It’s hard to be responsible when you’re drunk a good portion of the time and hungover much of the rest of the time. If you are frequently late for work, missing time because you’d rather drink, having problems concentrating because you’re still recovering from the night before, or are forgetting to do important tasks, then you may have a problem. Ask yourself if your boss is frequently mad at you, if you’ve been fired, or if your productivity is just not what it used to be.
3: You Spend a Disproportionate Amount of Your Income on Booze
Another easy way to gauge whether or not alcohol has become a problem for you is to simply look through your financial records and see just how much of it you’re buying. You could even couple this with the first sign and see if the amount of money that you’ve been spending on alcohol has been increasing. They say that what you spend your money on reveals a lot about what’s important to you. If your bank statement shows that alcohol has become more important in your life than it ought to be, then you might want to take notice.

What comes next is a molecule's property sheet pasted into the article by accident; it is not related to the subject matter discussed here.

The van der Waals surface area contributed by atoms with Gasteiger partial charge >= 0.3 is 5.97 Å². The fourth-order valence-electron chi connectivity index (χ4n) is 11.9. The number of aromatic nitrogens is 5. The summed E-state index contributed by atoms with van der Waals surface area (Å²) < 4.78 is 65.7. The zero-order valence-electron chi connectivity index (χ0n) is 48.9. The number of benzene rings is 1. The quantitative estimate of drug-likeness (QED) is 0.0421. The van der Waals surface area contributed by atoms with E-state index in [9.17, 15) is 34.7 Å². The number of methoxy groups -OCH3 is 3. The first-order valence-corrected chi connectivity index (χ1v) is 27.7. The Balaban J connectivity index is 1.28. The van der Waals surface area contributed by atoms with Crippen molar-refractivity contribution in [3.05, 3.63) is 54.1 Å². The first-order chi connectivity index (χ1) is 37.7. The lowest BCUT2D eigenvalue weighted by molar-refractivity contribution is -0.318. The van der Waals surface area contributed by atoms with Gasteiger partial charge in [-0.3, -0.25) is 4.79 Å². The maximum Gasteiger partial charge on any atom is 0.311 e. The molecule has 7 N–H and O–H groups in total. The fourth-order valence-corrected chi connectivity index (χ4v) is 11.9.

4: You Have No Other Hobbies
As your psychological dependence on alcohol increases, the pleasure that you get from other activities decreases. You lose interest in things that you used to enjoy, whether it’s hanging out with friends, playing sports, or painting. One way to measure the progression of alcohol addiction is by how much of your time it consumes, slowly but surely taking away from other aspects of your life. If you notice that you’ve discontinued things that you used to do in your spare time because you’d rather drink, that is a red flag.
5: Your Relationships Have Decreased Both in Quality and Quantity
One way to measure the quality of your life is the quality of your relationships. Another way to tell if alcohol is ruining your life is if it is ruining your connection to other people. Alcoholics tend to become very isolated, whether it is because they walk away from others to spend more time drinking, or because others walked away because of their inappropriate or irresponsible behavior. Beyond that, the problem’s drinker’s relationships with the people who do stick around are often strained. Alcohol can make you detached, argumentative, or just plain mean. If you can’t think of someone that you currently have a good, close relationship with, that’s a warning sign.
6: You Have Frequent Legal Issues